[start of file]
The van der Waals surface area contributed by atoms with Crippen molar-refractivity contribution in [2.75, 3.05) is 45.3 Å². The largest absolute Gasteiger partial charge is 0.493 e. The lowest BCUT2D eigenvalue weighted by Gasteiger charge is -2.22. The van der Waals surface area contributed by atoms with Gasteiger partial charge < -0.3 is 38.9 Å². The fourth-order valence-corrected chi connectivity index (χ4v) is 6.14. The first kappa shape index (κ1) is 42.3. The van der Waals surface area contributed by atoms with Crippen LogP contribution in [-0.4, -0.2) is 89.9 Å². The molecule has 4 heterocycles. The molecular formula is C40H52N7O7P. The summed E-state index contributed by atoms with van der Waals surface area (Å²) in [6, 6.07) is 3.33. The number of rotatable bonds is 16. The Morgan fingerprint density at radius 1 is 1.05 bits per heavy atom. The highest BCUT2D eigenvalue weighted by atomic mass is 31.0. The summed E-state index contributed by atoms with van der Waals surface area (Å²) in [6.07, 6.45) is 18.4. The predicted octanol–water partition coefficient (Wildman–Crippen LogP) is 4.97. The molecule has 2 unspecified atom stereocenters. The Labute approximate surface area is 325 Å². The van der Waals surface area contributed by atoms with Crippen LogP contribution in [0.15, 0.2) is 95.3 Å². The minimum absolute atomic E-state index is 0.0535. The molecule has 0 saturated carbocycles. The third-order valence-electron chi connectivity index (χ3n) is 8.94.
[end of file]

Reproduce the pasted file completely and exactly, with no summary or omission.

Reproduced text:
The van der Waals surface area contributed by atoms with Crippen molar-refractivity contribution in [2.75, 3.05) is 45.3 Å². The largest absolute Gasteiger partial charge is 0.493 e. The lowest BCUT2D eigenvalue weighted by Gasteiger charge is -2.22. The van der Waals surface area contributed by atoms with Gasteiger partial charge < -0.3 is 38.9 Å². The fourth-order valence-corrected chi connectivity index (χ4v) is 6.14. The first kappa shape index (κ1) is 42.3. The van der Waals surface area contributed by atoms with Crippen LogP contribution in [-0.4, -0.2) is 89.9 Å². The molecule has 4 heterocycles. The molecular formula is C40H52N7O7P. The summed E-state index contributed by atoms with van der Waals surface area (Å²) in [6, 6.07) is 3.33. The number of rotatable bonds is 16. The Morgan fingerprint density at radius 1 is 1.05 bits per heavy atom. The highest BCUT2D eigenvalue weighted by atomic mass is 31.0. The summed E-state index contributed by atoms with van der Waals surface area (Å²) in [6.07, 6.45) is 18.4. The predicted octanol–water partition coefficient (Wildman–Crippen LogP) is 4.97. The molecule has 2 unspecified atom stereocenters. The Labute approximate surface area is 325 Å². The van der Waals surface area contributed by atoms with Crippen LogP contribution in [0.15, 0.2) is 95.3 Å². The minimum absolute atomic E-state index is 0.0535. The molecule has 0 saturated carbocycles. The third-order valence-electron chi connectivity index (χ3n) is 8.94.